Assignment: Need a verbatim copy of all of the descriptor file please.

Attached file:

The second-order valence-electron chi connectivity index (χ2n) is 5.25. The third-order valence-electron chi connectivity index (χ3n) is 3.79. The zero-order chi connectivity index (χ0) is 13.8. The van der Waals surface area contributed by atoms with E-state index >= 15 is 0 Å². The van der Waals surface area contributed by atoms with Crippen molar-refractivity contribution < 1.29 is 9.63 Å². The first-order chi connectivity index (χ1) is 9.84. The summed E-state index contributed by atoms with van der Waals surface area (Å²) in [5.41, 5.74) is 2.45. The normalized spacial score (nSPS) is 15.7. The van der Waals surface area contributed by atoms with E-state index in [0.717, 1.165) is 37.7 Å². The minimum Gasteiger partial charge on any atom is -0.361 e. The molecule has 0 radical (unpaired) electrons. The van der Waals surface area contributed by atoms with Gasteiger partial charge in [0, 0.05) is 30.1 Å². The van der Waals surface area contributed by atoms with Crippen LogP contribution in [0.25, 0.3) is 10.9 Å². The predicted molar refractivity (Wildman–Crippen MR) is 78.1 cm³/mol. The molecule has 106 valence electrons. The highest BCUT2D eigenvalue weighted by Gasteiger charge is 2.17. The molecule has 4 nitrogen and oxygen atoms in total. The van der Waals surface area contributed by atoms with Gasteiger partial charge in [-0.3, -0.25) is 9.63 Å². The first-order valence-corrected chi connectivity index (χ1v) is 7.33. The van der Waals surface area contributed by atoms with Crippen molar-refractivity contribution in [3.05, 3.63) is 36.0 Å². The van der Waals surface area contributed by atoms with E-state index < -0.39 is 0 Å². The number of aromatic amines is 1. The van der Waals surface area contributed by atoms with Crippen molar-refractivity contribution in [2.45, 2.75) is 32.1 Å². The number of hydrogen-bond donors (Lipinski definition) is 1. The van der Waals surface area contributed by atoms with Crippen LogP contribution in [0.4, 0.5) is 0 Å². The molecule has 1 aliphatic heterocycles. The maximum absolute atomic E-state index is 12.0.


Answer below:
The second-order valence-electron chi connectivity index (χ2n) is 5.25. The third-order valence-electron chi connectivity index (χ3n) is 3.79. The zero-order chi connectivity index (χ0) is 13.8. The van der Waals surface area contributed by atoms with E-state index >= 15 is 0 Å². The van der Waals surface area contributed by atoms with Crippen molar-refractivity contribution < 1.29 is 9.63 Å². The first-order chi connectivity index (χ1) is 9.84. The summed E-state index contributed by atoms with van der Waals surface area (Å²) in [5.41, 5.74) is 2.45. The normalized spacial score (nSPS) is 15.7. The van der Waals surface area contributed by atoms with E-state index in [0.717, 1.165) is 37.7 Å². The minimum Gasteiger partial charge on any atom is -0.361 e. The molecule has 0 radical (unpaired) electrons. The van der Waals surface area contributed by atoms with Gasteiger partial charge in [0, 0.05) is 30.1 Å². The van der Waals surface area contributed by atoms with Crippen LogP contribution in [0.25, 0.3) is 10.9 Å². The predicted molar refractivity (Wildman–Crippen MR) is 78.1 cm³/mol. The molecule has 106 valence electrons. The highest BCUT2D eigenvalue weighted by Gasteiger charge is 2.17. The molecule has 4 nitrogen and oxygen atoms in total. The van der Waals surface area contributed by atoms with Gasteiger partial charge in [-0.3, -0.25) is 9.63 Å². The first-order valence-corrected chi connectivity index (χ1v) is 7.33. The van der Waals surface area contributed by atoms with Crippen molar-refractivity contribution in [3.05, 3.63) is 36.0 Å². The van der Waals surface area contributed by atoms with E-state index < -0.39 is 0 Å². The number of aromatic amines is 1. The van der Waals surface area contributed by atoms with Crippen molar-refractivity contribution in [2.45, 2.75) is 32.1 Å². The number of hydrogen-bond donors (Lipinski definition) is 1. The van der Waals surface area contributed by atoms with Crippen LogP contribution in [0.4, 0.5) is 0 Å². The molecule has 1 aliphatic heterocycles. The maximum absolute atomic E-state index is 12.0.